Hey fellow writers, last Saturday, I presented my writing tips to the Florida Writers Association for the “Maximizing Your Writing Productivity” Webinar Seminar Series.
I’ve been self-publishing since 2012 and went from writing and publishing two books a year to more than ten a year, so I was asked to share my writing process and tips on how I increased my writing output while winning awards and bestselling status on my published stories, winning 2015 Readers’ Favorite Gold for A Father for Christmas in Christian Romance, 2015 Angie Ovation Award for best Multicultural Romance for Knowing Vera, and achieving Amazon Author Rank #29 in Genre Fiction with Christmas Lovebirds, with an overall sales rank of #51 in the entire Amazon store with the Christmas Pets and Kisses launch.
The big change for my happened in 2014, when I was invited to join an author group to write a hot, contemporary romance with Filipino characters. Taming Romeo
was the result. I wrote and published a full-length novel in 25 days
. I had an epiphany on how writing along with other writers and posting my results at the end of the day made me more productive, so I formed my own group of writers, Romance In A Month. I taught the basics of how to write a romance through a series of slides [which is now in the Romance In A Month textbook, the one with the red cover
], and the explosion in productivity happened, to me and 20 other writers who have finished about 100 books since May 2014.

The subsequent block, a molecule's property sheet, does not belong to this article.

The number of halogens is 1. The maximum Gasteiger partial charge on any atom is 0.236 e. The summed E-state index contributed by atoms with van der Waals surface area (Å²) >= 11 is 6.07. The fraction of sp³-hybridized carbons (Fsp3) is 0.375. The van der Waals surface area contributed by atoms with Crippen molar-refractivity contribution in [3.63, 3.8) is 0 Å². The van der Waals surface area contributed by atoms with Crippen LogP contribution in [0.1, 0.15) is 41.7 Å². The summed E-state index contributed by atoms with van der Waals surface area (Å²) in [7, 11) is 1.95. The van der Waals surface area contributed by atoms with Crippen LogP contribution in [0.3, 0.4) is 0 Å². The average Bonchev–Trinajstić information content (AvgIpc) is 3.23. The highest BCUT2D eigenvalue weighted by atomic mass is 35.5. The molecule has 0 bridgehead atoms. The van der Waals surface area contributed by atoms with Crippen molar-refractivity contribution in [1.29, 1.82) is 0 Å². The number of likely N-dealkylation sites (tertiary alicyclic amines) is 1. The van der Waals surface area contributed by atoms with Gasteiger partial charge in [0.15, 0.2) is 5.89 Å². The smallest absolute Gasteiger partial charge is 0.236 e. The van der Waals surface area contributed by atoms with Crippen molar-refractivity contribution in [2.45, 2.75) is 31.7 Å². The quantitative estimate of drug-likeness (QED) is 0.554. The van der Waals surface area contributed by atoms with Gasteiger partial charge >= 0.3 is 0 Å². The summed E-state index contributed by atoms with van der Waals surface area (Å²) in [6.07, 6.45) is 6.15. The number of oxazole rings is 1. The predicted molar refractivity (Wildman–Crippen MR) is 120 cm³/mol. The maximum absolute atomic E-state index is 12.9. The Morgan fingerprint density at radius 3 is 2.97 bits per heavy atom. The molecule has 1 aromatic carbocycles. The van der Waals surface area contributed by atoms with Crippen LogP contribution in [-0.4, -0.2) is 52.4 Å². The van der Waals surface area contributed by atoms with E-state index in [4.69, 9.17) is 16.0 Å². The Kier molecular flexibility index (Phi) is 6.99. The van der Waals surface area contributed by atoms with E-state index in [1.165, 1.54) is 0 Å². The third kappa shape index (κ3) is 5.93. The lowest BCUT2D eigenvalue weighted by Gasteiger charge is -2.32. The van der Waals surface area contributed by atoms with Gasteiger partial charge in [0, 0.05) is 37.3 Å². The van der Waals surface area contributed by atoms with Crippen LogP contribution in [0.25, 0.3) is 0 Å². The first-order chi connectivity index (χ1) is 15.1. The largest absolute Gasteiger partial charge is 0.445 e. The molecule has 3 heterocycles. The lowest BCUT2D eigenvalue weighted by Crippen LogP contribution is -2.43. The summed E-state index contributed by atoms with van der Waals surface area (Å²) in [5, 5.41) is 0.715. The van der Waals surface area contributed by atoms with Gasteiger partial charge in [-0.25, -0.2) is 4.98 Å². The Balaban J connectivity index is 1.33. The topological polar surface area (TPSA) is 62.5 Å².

I’m a seat-of-the-pants writer, so getting organized and productive in terms of linear motion toward a complete story is not my natural state. I like to meander and smell the flowers, flitting from idea to idea like a busy little bee, do research, read non-fiction books, and generally dabble in many hobbies and interest areas. However, once I decided to be more productive, I became A Panster With A Plan
I’m still disorganized, but I set story structure milestones. Since I’m a romance writer, my hook is the “cute meet.” My call to action is the “Lock-in moment”, my midpoint reversal is the “Oh my, I’m in Love moment”, and my dark moment is the “Big Bad Breakup or this can’t go on moment”. Of course my climax is the “Grand Reunion,” leading to the resolution, or “Happily Ever After.”
I actually don’t know in detail what these moments are. I just know I have to have something like them and at certain intervals. This keeps me from wandering off into the woods, or at least gives me a direction on where to wander. I also structure my story around two flawed characters, what they most need, want, and are trying to achieve, and then give them conflict and opposition.
If you’re writing another genre, take a moment to think about what the structural milestones are for your genre and jot some ideas before getting started. You don’t necessarily have to know each turning point, but just knowing you have one will keep your writing tight and focused without too much meandering.
Next is my writing process. I generally start as soon as I have an idea of who my characters are and what they are about. I don’t spend a lot of time researching BEFORE I start, although I will do research while I’m writing. I get started. I try to show up every day so my story moves, and I don’t set word count goals. Story goes, yes, but not word count. The members of my Romance In A Month
group find word count posting demotivating, so instead of word count, we post at the end of the day what happened in our stories. Here is the post describing our results after the first class May 2014
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Thanks, Rachelle. I can attest to your methods! I’ve written five romances since attending your first class in May 2014. I’m indebted to you for sharing and guiding me.